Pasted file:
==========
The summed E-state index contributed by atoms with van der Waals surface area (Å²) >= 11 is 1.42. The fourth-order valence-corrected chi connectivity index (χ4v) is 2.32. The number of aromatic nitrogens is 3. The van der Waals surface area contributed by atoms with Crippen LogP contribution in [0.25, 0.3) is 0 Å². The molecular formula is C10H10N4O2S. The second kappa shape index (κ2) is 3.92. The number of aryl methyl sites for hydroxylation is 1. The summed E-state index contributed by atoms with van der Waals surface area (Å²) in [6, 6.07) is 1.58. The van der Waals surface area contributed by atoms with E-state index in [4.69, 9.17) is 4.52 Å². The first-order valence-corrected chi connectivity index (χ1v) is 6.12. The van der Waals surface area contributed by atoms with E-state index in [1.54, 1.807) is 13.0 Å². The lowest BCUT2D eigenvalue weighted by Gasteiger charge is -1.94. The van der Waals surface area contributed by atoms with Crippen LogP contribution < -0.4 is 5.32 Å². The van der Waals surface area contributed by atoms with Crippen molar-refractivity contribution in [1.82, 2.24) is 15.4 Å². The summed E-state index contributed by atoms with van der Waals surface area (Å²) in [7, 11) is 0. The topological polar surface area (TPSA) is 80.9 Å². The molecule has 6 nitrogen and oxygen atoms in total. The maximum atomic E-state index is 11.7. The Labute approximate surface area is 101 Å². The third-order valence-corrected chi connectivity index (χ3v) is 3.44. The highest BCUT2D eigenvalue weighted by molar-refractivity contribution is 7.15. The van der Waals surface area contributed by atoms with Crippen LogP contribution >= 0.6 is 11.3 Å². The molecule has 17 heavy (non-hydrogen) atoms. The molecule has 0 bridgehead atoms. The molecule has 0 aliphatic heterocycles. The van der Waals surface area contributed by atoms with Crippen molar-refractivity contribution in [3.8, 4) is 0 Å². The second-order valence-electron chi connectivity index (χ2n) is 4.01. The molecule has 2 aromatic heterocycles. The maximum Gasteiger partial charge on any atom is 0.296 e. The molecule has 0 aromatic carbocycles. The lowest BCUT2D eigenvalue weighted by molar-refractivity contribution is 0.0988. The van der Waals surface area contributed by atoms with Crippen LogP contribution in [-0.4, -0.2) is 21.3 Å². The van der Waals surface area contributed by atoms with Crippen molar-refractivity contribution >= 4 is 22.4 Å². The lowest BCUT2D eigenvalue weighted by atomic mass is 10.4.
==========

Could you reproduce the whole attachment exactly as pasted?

The summed E-state index contributed by atoms with van der Waals surface area (Å²) >= 11 is 1.42. The fourth-order valence-corrected chi connectivity index (χ4v) is 2.32. The number of aromatic nitrogens is 3. The van der Waals surface area contributed by atoms with Crippen LogP contribution in [0.25, 0.3) is 0 Å². The molecular formula is C10H10N4O2S. The second kappa shape index (κ2) is 3.92. The number of aryl methyl sites for hydroxylation is 1. The summed E-state index contributed by atoms with van der Waals surface area (Å²) in [6, 6.07) is 1.58. The van der Waals surface area contributed by atoms with E-state index in [4.69, 9.17) is 4.52 Å². The first-order valence-corrected chi connectivity index (χ1v) is 6.12. The van der Waals surface area contributed by atoms with E-state index in [1.54, 1.807) is 13.0 Å². The lowest BCUT2D eigenvalue weighted by Gasteiger charge is -1.94. The van der Waals surface area contributed by atoms with Crippen LogP contribution < -0.4 is 5.32 Å². The van der Waals surface area contributed by atoms with Crippen molar-refractivity contribution in [1.82, 2.24) is 15.4 Å². The summed E-state index contributed by atoms with van der Waals surface area (Å²) in [7, 11) is 0. The topological polar surface area (TPSA) is 80.9 Å². The molecule has 6 nitrogen and oxygen atoms in total. The maximum atomic E-state index is 11.7. The Labute approximate surface area is 101 Å². The third-order valence-corrected chi connectivity index (χ3v) is 3.44. The highest BCUT2D eigenvalue weighted by molar-refractivity contribution is 7.15. The van der Waals surface area contributed by atoms with Crippen LogP contribution >= 0.6 is 11.3 Å². The molecule has 17 heavy (non-hydrogen) atoms. The molecule has 0 bridgehead atoms. The molecule has 0 aliphatic heterocycles. The van der Waals surface area contributed by atoms with Crippen molar-refractivity contribution in [3.8, 4) is 0 Å². The second-order valence-electron chi connectivity index (χ2n) is 4.01. The molecule has 2 aromatic heterocycles. The maximum Gasteiger partial charge on any atom is 0.296 e. The molecule has 0 aromatic carbocycles. The lowest BCUT2D eigenvalue weighted by molar-refractivity contribution is 0.0988. The van der Waals surface area contributed by atoms with Crippen LogP contribution in [-0.4, -0.2) is 21.3 Å². The van der Waals surface area contributed by atoms with Crippen molar-refractivity contribution >= 4 is 22.4 Å². The lowest BCUT2D eigenvalue weighted by atomic mass is 10.4.